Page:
peoples in their struggles against the PRIista machine. The PRD
politically represented a merger of petty-bourgeois social democracy (the
Second International), reformist Marxism (the Partido Socialista Unificado
de Mexico), and the liberal "political class" (i. e. , bourgeois
politicians such as Cuauhtemoc Cardenas). The support it can give
to the peasants is severely limited by the fact that the PRD leadership
will fight with the PRI, but only to a point. It will not go against
its own capitalist class, and it works to restrict and control the mass
The EZLN and the peasant movement in Southern Mexico
. The current crises of the PRI regime actually goes back into the 1980's when the PRI was first challenged seriously by bourgeois forces (PRD, PAN) of which the PRD, in particular, has a mass base among the petty-bourgeoisie, some peasantry and some workers. The independent mass movements of workers and urban poor remained active and strong in their areas, but nationally very fragmented and weak. Although the EZLN is not the only militant peasant organization in Chiapas, the uprising led by the EZLN marked the entrance into the arena of struggle of the poorest of the poor peasants, the indigenous peoples of southern Mexico. The mass base of the EZLN are the indigenous peasants whose families were peons on the plantations (fincas) of the Chiapan Priista oligarchy, and who live on ejidos in the Lacandona jungle. The indigenous lands have been stolen repeatedly over the course of 500 years of subjugation, and the communities forced ever deeper into desperation.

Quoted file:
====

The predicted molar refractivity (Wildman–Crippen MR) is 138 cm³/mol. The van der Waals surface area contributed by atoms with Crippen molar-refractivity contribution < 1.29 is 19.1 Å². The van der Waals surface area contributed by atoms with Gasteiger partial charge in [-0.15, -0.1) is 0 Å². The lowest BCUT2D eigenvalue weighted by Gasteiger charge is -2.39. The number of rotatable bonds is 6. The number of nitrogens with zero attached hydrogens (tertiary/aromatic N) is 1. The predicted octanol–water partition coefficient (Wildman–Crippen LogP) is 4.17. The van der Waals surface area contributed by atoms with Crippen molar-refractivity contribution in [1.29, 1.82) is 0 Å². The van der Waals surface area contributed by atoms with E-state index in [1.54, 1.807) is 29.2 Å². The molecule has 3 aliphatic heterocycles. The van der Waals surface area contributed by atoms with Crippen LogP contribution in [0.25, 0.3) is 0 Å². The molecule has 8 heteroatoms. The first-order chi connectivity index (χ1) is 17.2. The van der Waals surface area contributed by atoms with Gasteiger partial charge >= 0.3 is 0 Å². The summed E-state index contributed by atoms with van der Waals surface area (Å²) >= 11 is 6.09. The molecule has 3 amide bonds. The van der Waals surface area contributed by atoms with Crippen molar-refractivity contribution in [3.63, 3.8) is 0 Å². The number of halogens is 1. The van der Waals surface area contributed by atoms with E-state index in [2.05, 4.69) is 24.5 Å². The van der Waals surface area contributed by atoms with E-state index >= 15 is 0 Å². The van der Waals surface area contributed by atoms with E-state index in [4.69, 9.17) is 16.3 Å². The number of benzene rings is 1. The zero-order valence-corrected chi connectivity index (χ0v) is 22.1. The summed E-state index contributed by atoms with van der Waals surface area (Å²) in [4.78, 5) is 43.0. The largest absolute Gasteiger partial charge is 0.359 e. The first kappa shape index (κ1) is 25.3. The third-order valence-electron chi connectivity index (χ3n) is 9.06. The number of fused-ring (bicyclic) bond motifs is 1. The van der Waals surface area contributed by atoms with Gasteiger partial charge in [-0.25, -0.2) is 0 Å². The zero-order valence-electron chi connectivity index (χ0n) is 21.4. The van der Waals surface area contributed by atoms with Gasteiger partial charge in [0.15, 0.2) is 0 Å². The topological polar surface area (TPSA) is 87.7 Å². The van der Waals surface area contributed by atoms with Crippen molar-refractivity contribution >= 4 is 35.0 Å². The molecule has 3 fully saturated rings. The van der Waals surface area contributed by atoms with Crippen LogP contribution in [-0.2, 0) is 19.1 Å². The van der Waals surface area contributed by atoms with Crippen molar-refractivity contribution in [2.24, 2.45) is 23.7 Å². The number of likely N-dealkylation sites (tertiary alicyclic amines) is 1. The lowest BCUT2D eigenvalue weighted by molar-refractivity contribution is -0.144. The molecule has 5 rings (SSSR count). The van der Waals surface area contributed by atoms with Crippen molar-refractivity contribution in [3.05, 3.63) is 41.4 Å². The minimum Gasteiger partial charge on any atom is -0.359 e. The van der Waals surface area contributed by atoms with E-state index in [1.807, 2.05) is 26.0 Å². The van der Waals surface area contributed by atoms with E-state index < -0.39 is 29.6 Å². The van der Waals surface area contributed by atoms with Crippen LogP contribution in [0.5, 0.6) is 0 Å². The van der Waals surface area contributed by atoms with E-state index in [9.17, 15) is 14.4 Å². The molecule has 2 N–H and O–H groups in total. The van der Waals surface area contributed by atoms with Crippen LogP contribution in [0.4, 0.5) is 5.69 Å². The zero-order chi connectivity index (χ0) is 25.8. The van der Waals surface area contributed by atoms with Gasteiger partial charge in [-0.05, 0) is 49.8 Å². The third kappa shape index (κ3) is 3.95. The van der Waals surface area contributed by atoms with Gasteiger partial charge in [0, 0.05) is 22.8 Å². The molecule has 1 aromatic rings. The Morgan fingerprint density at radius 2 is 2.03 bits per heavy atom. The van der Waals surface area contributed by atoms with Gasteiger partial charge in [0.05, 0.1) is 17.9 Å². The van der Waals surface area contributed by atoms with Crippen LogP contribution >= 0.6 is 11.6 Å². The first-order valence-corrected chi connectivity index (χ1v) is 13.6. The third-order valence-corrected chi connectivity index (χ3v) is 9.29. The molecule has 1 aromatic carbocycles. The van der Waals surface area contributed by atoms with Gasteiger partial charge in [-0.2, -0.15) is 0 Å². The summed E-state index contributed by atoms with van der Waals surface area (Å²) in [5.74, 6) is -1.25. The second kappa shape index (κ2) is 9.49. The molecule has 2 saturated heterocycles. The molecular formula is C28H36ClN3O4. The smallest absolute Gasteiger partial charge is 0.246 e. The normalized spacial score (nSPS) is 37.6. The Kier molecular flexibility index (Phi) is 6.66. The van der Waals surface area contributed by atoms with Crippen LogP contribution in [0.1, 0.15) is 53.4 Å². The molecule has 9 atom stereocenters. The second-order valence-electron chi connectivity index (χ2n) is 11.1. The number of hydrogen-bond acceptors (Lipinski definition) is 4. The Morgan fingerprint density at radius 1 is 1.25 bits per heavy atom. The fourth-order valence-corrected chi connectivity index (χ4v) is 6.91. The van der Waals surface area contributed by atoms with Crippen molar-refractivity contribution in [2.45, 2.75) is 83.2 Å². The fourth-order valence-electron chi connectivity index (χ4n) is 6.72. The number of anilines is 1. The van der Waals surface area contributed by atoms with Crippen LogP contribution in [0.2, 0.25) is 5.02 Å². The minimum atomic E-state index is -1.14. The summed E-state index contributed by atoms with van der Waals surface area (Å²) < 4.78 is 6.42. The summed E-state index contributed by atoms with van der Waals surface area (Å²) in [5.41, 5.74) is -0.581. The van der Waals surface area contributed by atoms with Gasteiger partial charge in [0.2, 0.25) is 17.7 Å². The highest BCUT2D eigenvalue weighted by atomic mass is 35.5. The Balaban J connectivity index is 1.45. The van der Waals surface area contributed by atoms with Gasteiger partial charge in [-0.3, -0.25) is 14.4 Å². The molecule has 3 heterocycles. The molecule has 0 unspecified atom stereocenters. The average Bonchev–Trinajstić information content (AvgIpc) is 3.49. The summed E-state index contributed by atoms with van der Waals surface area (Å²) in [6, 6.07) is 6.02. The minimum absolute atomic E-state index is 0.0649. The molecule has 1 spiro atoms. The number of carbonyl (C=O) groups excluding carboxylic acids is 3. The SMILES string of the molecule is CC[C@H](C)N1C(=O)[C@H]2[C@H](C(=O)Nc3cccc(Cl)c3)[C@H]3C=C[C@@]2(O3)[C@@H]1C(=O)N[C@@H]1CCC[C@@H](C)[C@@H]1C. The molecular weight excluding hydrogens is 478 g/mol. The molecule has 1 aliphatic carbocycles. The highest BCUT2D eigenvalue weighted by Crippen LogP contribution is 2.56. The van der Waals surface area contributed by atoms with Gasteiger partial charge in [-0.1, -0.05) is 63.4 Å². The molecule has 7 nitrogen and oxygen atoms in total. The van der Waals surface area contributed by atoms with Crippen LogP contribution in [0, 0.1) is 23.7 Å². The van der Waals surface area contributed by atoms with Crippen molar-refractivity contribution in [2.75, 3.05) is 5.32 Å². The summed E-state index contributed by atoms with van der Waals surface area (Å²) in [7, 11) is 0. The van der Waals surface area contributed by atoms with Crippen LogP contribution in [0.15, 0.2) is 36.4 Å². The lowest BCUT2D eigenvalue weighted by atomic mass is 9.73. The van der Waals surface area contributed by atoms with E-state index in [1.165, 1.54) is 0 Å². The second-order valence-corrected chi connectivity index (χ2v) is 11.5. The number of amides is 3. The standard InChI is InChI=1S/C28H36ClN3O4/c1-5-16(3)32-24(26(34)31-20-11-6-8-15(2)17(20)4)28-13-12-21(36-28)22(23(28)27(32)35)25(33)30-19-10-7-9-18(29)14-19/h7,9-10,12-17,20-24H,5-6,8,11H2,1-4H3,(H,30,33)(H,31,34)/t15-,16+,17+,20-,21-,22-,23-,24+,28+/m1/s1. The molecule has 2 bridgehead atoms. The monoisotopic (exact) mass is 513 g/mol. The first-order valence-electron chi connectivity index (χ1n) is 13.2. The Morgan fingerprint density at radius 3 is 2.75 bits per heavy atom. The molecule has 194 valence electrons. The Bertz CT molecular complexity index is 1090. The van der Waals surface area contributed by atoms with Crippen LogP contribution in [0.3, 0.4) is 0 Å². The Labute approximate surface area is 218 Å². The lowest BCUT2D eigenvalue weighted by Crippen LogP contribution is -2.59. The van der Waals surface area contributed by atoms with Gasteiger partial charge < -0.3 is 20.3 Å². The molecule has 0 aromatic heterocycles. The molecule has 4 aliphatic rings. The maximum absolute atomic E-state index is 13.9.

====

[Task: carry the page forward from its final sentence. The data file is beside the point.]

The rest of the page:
. The ejidos of the Lacandona are not the ejidos formed by the PRI as part of the land reforms of earlier epochs. These ejidos were created by indigenous peons who fled the fincas to the jungle, and cleared land for their ejidos. Sometimes their ejidos have been legally recognized and sometimes not. These ejidos are subsistence villages, whose residents are exploited as rural workers, as woodcutters, as cheap, indebted labor by the latifundistas, the ranchers and the rest of the oligarchy.